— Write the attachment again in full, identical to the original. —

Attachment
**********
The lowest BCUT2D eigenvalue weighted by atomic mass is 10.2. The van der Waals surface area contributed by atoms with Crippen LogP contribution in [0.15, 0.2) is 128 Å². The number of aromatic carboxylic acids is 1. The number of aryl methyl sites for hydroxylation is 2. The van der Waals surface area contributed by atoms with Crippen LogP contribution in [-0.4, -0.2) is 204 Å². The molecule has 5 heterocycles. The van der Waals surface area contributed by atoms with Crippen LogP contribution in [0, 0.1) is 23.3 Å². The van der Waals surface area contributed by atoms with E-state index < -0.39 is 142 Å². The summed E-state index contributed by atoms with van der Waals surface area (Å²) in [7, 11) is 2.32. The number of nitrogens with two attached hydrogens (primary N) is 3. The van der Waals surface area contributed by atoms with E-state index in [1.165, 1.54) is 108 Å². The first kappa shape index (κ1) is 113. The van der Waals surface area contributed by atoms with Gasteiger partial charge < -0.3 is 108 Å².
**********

The lowest BCUT2D eigenvalue weighted by atomic mass is 10.2. The van der Waals surface area contributed by atoms with Crippen LogP contribution in [0.15, 0.2) is 128 Å². The number of aromatic carboxylic acids is 1. The number of aryl methyl sites for hydroxylation is 2. The van der Waals surface area contributed by atoms with Crippen LogP contribution in [-0.4, -0.2) is 204 Å². The molecule has 5 heterocycles. The van der Waals surface area contributed by atoms with Crippen LogP contribution in [0, 0.1) is 23.3 Å². The van der Waals surface area contributed by atoms with E-state index < -0.39 is 142 Å². The summed E-state index contributed by atoms with van der Waals surface area (Å²) in [7, 11) is 2.32. The number of nitrogens with two attached hydrogens (primary N) is 3. The van der Waals surface area contributed by atoms with E-state index in [1.165, 1.54) is 108 Å². The first kappa shape index (κ1) is 113. The van der Waals surface area contributed by atoms with Gasteiger partial charge < -0.3 is 108 Å².